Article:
The Beijing Olympic Games is to serve as a window to showcase the city’s high-tech achievements and its innovative strength.” This statement from the official website of the 2008 games (en.beijing2008.cn) is supported by dozens of action plans, statements of guiding principles and press releases highlighting technological accomplishments and setting goals to be met by next August.
The high-tech focus has been especially strong in the telecommunications and media sectors, which have long been subject to heavy-handed state control but are flourishing due in large part to a steady series of reforms.
But recently Beijing has been forced to deal with several setbacks in its Olympic master plan. In October, a series of announcements hinted at yet further delays for third-generation (3G) mobile networks. More recently, it has been reported that a government body is gathering detailed background information on the tens of thousands of international journalists expected at next year’s games.
The further delay in the roll-out of 3G licenses makes it all but impossible that there will be any operating networks of any significance by next August. As recently as last year, it was widely assumed within China’s telecoms sector that 3G networks would be up and running in time for the games.
What’s the hold-up?
The reason for the delay is that the TD-SCDMA standard, which China claims as a “homegrown” technology, is simply not ready. The government has spent huge sums of money on its development, but none of China’s increasingly independent-minded telecom operators has much interest in working out the kinks in the technology, while the standard’s competitors jump ahead with the more mature (and cheaper) WCDMA and CDMA2001x EV-DO global standards. Without a clear indication that TD-SCDMA will be competitive with the other 3G standards, the government has refrained from issuing any 3G licenses to any operators.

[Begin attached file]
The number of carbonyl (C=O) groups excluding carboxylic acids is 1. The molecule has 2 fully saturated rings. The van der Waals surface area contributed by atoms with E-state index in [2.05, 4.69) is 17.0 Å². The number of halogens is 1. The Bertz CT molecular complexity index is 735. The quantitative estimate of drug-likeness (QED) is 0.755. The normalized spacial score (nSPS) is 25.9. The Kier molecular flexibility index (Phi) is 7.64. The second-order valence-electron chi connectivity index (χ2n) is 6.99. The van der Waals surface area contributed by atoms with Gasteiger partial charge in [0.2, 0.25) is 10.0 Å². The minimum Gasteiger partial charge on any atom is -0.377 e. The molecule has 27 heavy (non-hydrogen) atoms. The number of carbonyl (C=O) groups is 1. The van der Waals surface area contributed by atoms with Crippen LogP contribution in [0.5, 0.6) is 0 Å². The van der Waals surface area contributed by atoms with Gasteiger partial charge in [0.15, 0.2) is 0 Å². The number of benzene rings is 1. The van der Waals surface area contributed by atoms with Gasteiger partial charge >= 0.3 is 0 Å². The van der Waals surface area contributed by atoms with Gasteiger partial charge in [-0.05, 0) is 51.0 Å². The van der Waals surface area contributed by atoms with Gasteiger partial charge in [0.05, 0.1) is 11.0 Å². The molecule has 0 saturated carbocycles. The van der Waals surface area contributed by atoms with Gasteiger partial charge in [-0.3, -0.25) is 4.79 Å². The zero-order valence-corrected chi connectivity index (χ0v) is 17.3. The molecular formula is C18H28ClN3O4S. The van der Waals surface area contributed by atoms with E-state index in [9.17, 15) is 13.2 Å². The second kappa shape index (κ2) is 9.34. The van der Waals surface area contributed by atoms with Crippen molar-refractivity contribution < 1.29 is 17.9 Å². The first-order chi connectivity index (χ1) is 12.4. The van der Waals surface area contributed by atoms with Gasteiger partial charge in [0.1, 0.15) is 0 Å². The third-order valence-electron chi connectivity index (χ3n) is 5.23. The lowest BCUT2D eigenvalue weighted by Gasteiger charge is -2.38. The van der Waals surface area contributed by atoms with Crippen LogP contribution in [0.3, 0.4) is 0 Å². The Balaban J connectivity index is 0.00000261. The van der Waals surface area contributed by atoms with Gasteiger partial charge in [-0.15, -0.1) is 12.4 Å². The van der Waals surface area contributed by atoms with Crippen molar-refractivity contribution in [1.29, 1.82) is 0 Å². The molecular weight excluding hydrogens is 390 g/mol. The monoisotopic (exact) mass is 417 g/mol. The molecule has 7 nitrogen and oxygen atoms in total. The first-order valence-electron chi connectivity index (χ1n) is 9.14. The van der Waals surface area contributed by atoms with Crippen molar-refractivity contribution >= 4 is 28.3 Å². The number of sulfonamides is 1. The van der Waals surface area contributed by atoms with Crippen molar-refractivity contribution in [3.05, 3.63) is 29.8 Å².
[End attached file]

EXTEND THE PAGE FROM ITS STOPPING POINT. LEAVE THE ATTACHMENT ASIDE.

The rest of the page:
The irony of the TD-SCDMA story is that the government’s obsession with having a domestically developed 3G standard has hindered its own goals of a “high-tech Olympics” and a “people’s Olympics.”
China has over 500 million mobile phone users, most of whom use GSM-based networks designed and supplied primarily by European vendors. This foreign technology has made operators and equipment vendors wealthy and improved the standard of living for hundreds of millions of Chinese people. But because of the focus on TD-SCDMA, China’s mobile users have yet to enjoy the broadband speeds they can get through wireline connections, and whatever 3G network is proudly trumpeted next August will be a fraction of what could be in place right now.
In the media sector, the recent announcement of extensive profiles being created for 28,000 foreign journalists is significant more for the international reaction than for the news itself.
The government claims that the database, produced by the General Administration of Press and Publication, is in place “to target events according to journalists’ preferences” and to help identify people with ill intent posing as reporters during the games. Such explanations are at least plausible, and the existence of a database of visitors should come as no surprise given the existing registration requirements placed on foreigners.
While the real effects of the list won’t be seen until during and after the games, the current controversy highlights a deep distrust among many of exactly how China’s high-tech push will be used. For every article in the government-run newspaper China Daily touting the country’s latest advancement in communications technology, there is a further news of another website being blocked by the government or another Chinese journalist being detained based on information emailed outside the country.
Dave Carini is an analyst at Maverick China Research, a Beijing-based research and market-entry services firm
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